By Joseph Staszewski
Construction is coming off a season that saw it announce itself as a major player in the PSAL boys’ basketball landscape and claim a Queens Borough title. The Red Hawks understand they cannot rest on their laurels as numerous key pieces have graduated. They are hungry to keep the program on the rise.
“We have a lot to prove to everybody,” Hofstra-bound guard Justin Wright-Foreman said. “We all talk about how we have a big X on our backs. We are targeted in the city, especially in Queens.
No one has more attention on them than Wright-Foreman. The combo-guard is one of the city’s premier scorers. He is averaging 32 points per contest in two league games this season and knows double and triple teams will come his way throughout the year. Construction coach Cory Semper believes the addition of St. John’s Prep transfer Kyle Allman, a senior, will ease the scoring burden on Wright-Foreman.
“It takes a lot of the scoring off me,” Wright-Foreman said. “They can’t box-and-1 me. It leaves Kyle the opportunity to operate.”
The two will be the key to a four-guard alignment that includes junior point guard Wesley Nelson and senior Tahleek Weeks. Jordan Wright, Caleb Goosby and Tariq Troutman will also see time. Senior forward Bryshon Bryant, who is 6-foot-5, epitomizes the improved toughness Semper sees in this team.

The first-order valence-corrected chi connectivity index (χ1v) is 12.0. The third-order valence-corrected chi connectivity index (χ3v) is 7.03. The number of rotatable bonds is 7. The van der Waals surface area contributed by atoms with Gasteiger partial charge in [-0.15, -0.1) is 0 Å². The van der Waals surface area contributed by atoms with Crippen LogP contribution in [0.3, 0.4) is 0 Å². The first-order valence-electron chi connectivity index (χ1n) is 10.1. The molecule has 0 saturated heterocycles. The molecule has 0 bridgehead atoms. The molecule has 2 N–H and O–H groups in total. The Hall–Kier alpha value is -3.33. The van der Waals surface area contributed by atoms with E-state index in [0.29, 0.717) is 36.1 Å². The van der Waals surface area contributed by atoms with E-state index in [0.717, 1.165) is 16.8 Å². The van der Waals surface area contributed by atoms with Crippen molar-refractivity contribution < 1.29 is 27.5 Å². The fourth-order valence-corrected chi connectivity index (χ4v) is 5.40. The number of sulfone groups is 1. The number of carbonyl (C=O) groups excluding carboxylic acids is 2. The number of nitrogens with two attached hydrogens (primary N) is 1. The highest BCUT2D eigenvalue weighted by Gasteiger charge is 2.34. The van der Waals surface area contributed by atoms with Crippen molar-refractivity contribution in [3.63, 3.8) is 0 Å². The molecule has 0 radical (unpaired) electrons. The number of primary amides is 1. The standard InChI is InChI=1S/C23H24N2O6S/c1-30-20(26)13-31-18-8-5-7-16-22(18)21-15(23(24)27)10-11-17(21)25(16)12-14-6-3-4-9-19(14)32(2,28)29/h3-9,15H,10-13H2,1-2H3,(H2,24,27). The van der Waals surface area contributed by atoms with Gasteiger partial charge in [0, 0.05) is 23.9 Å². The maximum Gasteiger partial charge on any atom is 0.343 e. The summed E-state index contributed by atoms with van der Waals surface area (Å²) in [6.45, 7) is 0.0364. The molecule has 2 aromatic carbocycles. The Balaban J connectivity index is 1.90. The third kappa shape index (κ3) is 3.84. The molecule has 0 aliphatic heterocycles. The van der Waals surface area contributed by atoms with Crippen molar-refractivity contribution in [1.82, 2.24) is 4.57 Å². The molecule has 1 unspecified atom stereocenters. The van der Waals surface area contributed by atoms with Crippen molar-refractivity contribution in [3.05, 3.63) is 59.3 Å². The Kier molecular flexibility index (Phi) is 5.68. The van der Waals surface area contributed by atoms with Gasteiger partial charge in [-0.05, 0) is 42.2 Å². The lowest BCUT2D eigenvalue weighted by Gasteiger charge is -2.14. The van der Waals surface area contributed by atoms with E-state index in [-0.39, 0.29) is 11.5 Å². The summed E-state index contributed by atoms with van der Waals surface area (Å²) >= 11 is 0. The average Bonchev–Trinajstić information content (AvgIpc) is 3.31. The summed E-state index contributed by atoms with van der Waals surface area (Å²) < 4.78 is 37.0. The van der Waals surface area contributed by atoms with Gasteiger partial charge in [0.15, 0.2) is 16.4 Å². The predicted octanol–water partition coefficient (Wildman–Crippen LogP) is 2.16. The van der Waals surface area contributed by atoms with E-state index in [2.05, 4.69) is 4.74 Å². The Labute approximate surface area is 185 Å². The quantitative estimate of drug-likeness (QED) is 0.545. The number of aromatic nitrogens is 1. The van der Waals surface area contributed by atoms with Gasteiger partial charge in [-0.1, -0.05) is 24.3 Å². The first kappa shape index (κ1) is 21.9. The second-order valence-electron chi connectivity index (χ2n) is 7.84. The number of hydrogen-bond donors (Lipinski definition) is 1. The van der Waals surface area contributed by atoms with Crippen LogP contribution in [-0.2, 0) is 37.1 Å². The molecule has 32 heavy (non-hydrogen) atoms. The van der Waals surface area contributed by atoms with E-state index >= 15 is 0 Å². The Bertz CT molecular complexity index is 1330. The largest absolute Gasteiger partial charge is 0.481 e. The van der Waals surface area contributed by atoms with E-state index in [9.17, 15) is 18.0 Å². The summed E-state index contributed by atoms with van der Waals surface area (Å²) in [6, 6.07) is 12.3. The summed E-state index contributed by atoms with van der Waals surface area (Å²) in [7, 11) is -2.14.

“He’s rugged,” Semper said of Bryant. “He is going to hit you. He is going to take charges. What you get you are going to earn.”
Semper, who will go seven or eight players deep on his bench, plans on his team making up for its lack of size with the play of its guards, and playing man-to-man defense more, trying to pressure and forces turnovers.
“We are playing man,” Nelson said. “We are going to get into people.”
The Red Hawks see that as the formula to again challenge defending city champion Benjamin Cardozo for supremacy in Queens and get past the second round of the city playoffs. Watching the Judges raise the trophy in the Barclays Center last year showed Construction it is not far off from challenging for a city crown.
“It just showed us where we were at,” Wright-Foreman said. “We were right there. Now we know to work 110 percent harder.”